Lastly, I am 49 years old, fit, and with good balance. I find it easy to leave the cockpit to go to the mast (or bow) and perform any necessary tasks.
We are about the same age. Once you start acting old, you are old. Once you start acting scared, you are scared.
To me, this is further evidence of the "wimpification" of our culture.
Come on boys and girls, make your way up to the mast, even if you have to crawl on hands and knees, crying all the way...
Every sailor should read K. Adlard Coles "Heavy Weather Sailing" to find out what our courageous predecessors did in the days before push button convenience sailing, GPS, electronics, electronic depth sounders, and weather faxes. Those guys had balls. We are mere shadows of the trailblazing sailors of earlier times.
If you read about the first, solo, nonstop round the world race, you will discover that the race winner, Robin Knox Johnston, eschewed the use of a safety harness, because he felt he was more safe without one. It may him aware of the danger and he had hours and hours of practice walking around the boat in the worst conditions without a harness.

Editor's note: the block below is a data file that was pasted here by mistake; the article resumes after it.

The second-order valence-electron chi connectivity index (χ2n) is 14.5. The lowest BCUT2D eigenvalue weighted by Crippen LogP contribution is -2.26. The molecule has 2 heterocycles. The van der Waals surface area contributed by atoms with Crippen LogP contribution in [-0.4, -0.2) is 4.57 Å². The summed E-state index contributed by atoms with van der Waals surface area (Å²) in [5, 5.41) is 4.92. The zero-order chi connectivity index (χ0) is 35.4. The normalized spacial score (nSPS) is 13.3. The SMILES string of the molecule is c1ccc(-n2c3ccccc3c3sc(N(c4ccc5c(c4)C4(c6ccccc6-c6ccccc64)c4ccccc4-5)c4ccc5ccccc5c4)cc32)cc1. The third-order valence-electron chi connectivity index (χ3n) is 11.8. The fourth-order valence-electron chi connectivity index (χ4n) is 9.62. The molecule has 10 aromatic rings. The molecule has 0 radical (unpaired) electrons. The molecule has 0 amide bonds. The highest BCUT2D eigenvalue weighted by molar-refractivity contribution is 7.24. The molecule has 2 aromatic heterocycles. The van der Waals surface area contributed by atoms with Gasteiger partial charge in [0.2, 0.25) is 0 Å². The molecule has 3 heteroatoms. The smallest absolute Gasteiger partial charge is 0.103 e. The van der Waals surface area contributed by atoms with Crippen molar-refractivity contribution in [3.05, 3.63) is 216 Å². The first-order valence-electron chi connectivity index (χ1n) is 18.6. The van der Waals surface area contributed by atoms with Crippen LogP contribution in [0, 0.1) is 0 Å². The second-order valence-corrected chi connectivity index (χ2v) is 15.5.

One of my most memorable moments from my racing days as foredeck crew was pulling down a genoa while a Chesapeake Bay cold front came through the fleet during the Solomons Island Invitational Race. Wind was gusting in the 50s and I literally had to lie down on top of the sail to hold it down, no harness, no PFD, clutching the bow pulpit with the boat heeled over, dipping the rail.
That's when you know you are alive!
Now get off your arses and crawl up to the mast, dangit.